Courses for Summer 2024
In addition to staple courses examining the laws of the European Union and those that regulate international trade, new courses are developed each year, especially for the Summer Law Program in Poland. The Law School’s goal is to offer students unique courses covering comparative aspects of substantive areas of law that are rarely available in the United States and are of fundamental importance to students of countries in transition, like Poland.
Courses in previous years have focused on international aspects of tax and economics regulation, human rights, arbitration, constitutional law, legal ethics, and the legal profession. In summer 2024, the program will offer four 2-credit courses: Law of the European Union, Federal Regulation and the Roberts Court, Forced Labor and Global Business and International Investment Law.
All classes in the Summer Law Program are held at the Jagiellonian University and are conducted in English. American students must enroll for at least four, and no more than six credits. Methods of evaluation of students’ performance may vary; most of the courses have written exams, though some courses may offer take-home exams or written papers.
Schedule of Classes
Please refer to the Kraków Summer Law Program Calendar for a complete schedule of classes, exams and events.
Law of the European Union, 2 credits
Professor Marta Janina Kuklo
June 10 – 20
Federal Regulation and the Roberts Court, 2 credits
Professor J. Joel Alicea
June 10 – June 26
International Investment Law, 2 credits
Professor Piotr Szwedo
June 24 to July 10
U.S. Students Only
Becoming an International Lawyer (BAIL), 1 credit
Professor Leah Wortham
Legal Externship, 1, 2, or 3 credits
Professor Leah Wortham
Fieldwork in Poland
- U.S. students must enroll in a minimum of two classroom courses.
- Students enrolled in the externship program must enroll in Law of the European Union and a minimum of one additional course. (Externships are offered to U.S. JDs for academic credit and are scheduled before and/or after the academic program. To inquire about an externship, contact Professor Leah Wortham at email@example.com.)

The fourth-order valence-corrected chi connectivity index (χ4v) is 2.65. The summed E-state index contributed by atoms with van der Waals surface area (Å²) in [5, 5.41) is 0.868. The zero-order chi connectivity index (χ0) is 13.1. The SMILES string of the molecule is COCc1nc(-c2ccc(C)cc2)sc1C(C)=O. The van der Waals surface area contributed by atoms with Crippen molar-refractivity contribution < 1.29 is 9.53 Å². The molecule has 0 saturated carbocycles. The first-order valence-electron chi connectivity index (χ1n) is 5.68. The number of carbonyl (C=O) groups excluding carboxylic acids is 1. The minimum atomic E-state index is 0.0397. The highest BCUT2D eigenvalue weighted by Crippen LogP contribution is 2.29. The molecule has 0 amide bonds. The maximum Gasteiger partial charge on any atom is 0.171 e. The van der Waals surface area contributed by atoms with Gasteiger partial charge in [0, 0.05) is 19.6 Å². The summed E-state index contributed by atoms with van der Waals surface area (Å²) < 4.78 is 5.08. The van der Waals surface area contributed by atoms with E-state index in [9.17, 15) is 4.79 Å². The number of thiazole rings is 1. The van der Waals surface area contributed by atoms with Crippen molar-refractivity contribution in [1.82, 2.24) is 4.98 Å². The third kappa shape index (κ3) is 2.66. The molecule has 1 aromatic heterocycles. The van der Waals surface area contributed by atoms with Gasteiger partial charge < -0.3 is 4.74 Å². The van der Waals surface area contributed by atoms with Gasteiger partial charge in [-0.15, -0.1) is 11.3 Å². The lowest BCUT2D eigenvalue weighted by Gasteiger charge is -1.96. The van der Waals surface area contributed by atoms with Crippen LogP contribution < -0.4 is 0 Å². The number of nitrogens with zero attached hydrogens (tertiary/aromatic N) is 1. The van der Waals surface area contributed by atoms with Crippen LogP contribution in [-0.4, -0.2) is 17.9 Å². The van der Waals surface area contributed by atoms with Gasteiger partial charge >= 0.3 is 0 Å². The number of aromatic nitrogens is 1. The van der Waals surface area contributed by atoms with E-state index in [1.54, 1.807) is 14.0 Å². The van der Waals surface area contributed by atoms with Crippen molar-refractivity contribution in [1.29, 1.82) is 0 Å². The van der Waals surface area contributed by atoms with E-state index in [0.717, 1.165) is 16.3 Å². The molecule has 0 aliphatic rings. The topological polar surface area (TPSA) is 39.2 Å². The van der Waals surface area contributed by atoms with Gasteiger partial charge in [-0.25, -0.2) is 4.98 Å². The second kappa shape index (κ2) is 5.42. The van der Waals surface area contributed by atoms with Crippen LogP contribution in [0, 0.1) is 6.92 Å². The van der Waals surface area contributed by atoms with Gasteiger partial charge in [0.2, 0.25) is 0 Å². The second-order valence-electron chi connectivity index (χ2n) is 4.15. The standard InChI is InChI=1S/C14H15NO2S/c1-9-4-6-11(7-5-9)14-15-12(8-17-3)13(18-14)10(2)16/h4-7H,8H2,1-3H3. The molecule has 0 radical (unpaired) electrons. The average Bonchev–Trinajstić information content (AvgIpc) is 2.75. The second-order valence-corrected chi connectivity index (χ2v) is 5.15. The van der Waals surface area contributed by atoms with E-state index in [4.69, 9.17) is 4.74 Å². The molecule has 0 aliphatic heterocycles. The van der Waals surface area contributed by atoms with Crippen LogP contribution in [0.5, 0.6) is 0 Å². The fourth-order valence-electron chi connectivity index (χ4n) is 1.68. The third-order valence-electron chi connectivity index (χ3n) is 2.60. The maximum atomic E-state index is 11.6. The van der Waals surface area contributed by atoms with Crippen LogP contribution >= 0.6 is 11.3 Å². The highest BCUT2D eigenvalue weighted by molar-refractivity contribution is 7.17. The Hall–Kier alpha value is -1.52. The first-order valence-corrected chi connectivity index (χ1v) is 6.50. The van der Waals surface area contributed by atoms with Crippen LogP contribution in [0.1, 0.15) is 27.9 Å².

Classroom Course Descriptions
Law of the European Union (2 credit hours)
This course provides an overview of the political and legal framework of the European Union institutions, trade relations and legal and business implications of the European process of integration. The course focuses on the creation of the European Union, the structures and processes for the development of the Union’s law, four basic freedoms or the role of the European Court of Justice. Dr. Marta Janina Kuklo
This course examines the changing landscape of federal regulatory authority in recent and future decisions of the U.S. Supreme Court. After providing an overview of basic separation of powers and federalism principles, the course turns to significant controversies about the scope of federal regulatory power that have arisen in recent years or are likely to arise in the near future at the Supreme Court. Topics include the nondelegation doctrine, the major questions doctrine, presidential removal power, and judicial deference to the statutory and regulatory interpretations of administrative agencies. The course provides a useful introduction to some of the major risks and opportunities of the regulatory environment for those doing business in the United States or with American entities. Professor J. Joel Alicea.
Global Business and Forced Labor (2 credit hours)